To start, my pigeon with Jerusalem artichoke and pearl barley broth is excellent. It's warming and packed with hearty flavours. The pigeon is perfectly plump and rare, while the barley adds a satisfying bite. This dish converts even TPG who is not normally a pigeon fan. 


Red mullet with lemon glazed salsify & prawns

He likes his own dish even more - the fillet of red mullet is thin but moist. The accompanying lemon glazed salsify is a terrific twist, while the prawns with a creamy, prawn sauce are a delectable addition. A fine dish.

My monkfish is a little chewy but has a great flavour. It's wrapped in pancetta and served with some wonderously firm, long yellow beans that retain just the right amount of crunch, parsley gnocchi, cider, mussels and thyme. It tastes every bit as good as it sounds. TPG's, rump of lamb with sweetbreads, red cabbage, parsnips and rosemary is elegantly presented, tender and rich. It's cooked perfectly. Food like this makes me happy.

For dessert, my quince crumble lacks a bit of oomph, but I love the confit orange slice with clotted cream and the chunks of warm fruit blend into the background nicely. TPG's banana, butterscotch and pecan cake is moist, warm and freshly baked with a terrific espresso sorbet which tastes to me like a rich chocolate covered cocoa bean.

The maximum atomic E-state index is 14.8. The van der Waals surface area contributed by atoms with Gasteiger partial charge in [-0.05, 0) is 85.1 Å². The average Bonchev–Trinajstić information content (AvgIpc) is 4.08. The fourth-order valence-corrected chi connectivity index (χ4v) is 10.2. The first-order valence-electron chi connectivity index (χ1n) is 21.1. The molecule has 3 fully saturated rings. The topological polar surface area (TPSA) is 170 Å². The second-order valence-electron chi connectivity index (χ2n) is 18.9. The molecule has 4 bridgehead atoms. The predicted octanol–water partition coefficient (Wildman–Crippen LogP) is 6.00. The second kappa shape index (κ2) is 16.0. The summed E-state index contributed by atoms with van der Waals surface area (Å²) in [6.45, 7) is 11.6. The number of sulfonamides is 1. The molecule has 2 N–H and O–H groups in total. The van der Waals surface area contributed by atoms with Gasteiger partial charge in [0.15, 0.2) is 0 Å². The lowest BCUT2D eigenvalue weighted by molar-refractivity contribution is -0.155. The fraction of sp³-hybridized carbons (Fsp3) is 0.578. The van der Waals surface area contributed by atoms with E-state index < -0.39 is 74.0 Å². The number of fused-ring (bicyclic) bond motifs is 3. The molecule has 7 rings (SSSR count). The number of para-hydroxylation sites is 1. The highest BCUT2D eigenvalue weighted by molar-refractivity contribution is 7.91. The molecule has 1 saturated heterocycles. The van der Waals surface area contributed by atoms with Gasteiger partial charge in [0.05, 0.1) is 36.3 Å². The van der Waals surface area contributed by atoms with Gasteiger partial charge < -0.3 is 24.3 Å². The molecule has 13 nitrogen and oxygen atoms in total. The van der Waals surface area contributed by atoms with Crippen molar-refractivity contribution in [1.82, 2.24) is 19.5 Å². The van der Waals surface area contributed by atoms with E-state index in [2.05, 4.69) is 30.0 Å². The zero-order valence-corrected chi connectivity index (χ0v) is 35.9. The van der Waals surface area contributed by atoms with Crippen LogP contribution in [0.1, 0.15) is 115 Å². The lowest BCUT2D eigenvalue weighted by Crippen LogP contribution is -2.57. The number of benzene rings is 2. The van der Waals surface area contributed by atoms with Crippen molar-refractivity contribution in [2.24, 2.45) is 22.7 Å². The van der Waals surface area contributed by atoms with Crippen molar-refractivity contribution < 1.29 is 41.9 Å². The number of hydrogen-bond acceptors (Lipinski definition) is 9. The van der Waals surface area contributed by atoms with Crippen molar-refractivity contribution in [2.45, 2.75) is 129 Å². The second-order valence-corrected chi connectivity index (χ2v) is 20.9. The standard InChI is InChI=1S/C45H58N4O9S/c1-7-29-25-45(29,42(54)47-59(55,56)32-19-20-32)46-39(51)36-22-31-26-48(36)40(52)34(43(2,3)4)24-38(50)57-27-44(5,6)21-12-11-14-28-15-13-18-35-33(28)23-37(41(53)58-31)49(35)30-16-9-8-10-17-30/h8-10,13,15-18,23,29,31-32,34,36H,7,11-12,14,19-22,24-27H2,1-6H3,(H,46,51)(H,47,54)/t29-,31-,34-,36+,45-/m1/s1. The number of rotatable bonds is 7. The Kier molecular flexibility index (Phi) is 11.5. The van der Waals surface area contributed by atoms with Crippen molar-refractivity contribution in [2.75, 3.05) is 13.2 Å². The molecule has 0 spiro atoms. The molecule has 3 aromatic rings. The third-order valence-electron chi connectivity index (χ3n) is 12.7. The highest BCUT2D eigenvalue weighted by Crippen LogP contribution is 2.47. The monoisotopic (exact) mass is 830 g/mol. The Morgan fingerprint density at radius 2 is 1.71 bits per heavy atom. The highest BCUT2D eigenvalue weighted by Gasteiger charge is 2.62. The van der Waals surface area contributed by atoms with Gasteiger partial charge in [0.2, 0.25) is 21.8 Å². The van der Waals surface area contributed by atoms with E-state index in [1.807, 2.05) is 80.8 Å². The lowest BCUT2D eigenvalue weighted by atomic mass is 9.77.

We finish with a generous cheese board featuring an 18 month Montgomery cheddar, a mild Bath blue and a King's Favourite soft cheese - with sliced apples, homemade crackers and chutney.

The wine list is extensive, featuring a range of biodynamic and European wines.

A 3 course dinner costs £39.50 per head (plus wine and service). There's also a £19.50 3 course lunch menu. I highly recommend you enjoy a meal there if you're in the area.

Breakfasts at the hotel are also impressive - how nice to start the day with a 3 course breakfast while lapping up the coastal views. (The one downside of the restaurant for dinner at this time of year is that it's too dark to get the benefit of the views at night). We start with a basket of thick cut toast - white, brown and wholegrain - with an impressive home made raspberry jam and one of the best thick cut marmalades we've ever tasted. The home made crunchy granola is superb - nutty and knobbly, it almost borders on being biscuit-like at times. The home made muesli is also good, with lots of satisfying crunchy bits.




The Eggs Arlington is fantastic - a thick slab of whole grain toast, topped with lashings of creamy smoked salmon, poached eggs and a good hollandaise sauce. TPG's full English breakfast features a thick sausage, excellent bacon, roasted tomatoes, mushrooms and a fried egg.




Fresh Cornish apple juice and a cafetiere of hot, aromatic filter coffee is brought to the table from the start.

I must admit to finding it quite traumatic to have to leave The Scarlet. It's a beautiful, calming place, with great food, in an invigorating environment  - the perfect countryside getaway.

The Scarlet, Tredragon Road, Mawgan Porth, Cornwall, TR8 4DQ (Tel: 01637 861 800)

Other things to do near The Scarlet: